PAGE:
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Homeschooling Book Fairs and/or Conventions can be quite large and overwhelming, especially to a first time homeschooler. Many people go with the intention ...
Find a Home School Materials Display in your area ... Home School Mom And Son. Excellence in Education from a Christian Perspective. New and Revised Items ...
Learn these dance steps from the pictures and directions, then practice the simple dances. Online in Dutch, English, French, German and Spanish.
Join us on our next time-travel adventure! The Adventures of Rush Revere book series brings American history to life in a fun, engaging, and patriotic way. Visit us to learn more! Send Rush Revere, Liberty the horse, and the Adventures Crew a note while y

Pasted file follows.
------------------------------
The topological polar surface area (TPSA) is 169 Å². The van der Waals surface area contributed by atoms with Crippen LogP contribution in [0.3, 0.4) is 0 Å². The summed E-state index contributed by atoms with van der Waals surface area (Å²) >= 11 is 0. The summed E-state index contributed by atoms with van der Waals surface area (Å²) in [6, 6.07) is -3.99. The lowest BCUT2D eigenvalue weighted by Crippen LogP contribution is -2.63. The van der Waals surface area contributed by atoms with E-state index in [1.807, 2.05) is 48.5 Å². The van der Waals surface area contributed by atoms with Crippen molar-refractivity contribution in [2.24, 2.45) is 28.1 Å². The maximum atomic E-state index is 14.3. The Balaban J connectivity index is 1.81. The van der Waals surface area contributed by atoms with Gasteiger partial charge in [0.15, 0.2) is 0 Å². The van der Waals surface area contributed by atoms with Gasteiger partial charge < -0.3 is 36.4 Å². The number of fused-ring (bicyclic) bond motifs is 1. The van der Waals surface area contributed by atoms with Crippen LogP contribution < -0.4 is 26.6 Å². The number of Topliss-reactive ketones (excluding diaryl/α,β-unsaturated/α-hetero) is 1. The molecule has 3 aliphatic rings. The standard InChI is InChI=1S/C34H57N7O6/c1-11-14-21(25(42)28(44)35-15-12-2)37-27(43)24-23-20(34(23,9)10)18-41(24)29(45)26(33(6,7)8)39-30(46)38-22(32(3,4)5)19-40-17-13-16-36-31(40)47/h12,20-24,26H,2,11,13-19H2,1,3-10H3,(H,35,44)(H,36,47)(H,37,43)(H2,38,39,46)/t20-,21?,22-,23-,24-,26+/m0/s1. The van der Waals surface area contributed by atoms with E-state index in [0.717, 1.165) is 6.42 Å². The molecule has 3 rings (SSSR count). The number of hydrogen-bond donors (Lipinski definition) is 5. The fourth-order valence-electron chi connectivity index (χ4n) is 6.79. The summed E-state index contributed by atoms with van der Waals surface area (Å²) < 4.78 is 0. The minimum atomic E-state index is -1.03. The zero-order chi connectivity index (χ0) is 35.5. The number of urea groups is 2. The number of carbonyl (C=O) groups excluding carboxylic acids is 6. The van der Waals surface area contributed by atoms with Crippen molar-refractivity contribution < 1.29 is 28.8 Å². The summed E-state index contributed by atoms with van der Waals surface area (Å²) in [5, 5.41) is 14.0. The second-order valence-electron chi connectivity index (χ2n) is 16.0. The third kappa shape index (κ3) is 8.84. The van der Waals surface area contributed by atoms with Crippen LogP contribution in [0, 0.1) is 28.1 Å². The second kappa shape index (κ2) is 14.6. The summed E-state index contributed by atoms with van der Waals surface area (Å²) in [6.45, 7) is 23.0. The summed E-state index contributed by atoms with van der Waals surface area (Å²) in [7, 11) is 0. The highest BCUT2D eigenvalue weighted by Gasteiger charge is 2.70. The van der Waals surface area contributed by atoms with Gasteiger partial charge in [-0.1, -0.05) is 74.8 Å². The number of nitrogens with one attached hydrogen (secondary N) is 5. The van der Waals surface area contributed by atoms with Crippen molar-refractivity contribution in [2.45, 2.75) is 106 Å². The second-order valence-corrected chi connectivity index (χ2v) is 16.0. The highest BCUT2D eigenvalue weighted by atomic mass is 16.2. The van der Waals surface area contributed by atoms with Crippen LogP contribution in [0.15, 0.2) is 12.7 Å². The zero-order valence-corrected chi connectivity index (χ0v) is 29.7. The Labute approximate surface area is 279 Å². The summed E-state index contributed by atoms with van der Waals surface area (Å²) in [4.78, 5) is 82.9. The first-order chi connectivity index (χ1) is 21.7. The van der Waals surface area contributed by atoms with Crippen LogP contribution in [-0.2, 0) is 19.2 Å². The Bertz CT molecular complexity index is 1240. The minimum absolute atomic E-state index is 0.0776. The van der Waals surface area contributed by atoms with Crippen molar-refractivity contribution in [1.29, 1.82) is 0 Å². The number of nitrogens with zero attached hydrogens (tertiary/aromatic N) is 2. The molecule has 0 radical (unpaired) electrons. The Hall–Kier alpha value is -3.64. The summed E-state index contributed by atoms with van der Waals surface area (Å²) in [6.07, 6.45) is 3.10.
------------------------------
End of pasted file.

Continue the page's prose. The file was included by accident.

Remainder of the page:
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what's in thier homeschool book bags | our homeschool journey... today i thought i would share what is currently in their homeschool book bags. we take out book bags along on library days, co-op days and even we they are ...
Homeschool Chit Chat - " What?! Your kid can't read at 5?!?" Just a quick homeschool check in with you guys and also a small rant on why we have so much anxiety over what age are kids learn to read. I'm obviously not ...
How This Mom Lesson Plans | My Homeschool Lesson Planner In this video, I share how I lesson plan and what my lesson planner looks like. I talk about how I incorporate my book lists and plan per week and by month.
Free Homeschool Lessons: Vocabulary and Reading Materials: Scholastic Star Wars Phonics book "short a" Phonics: Anakin Wins white board.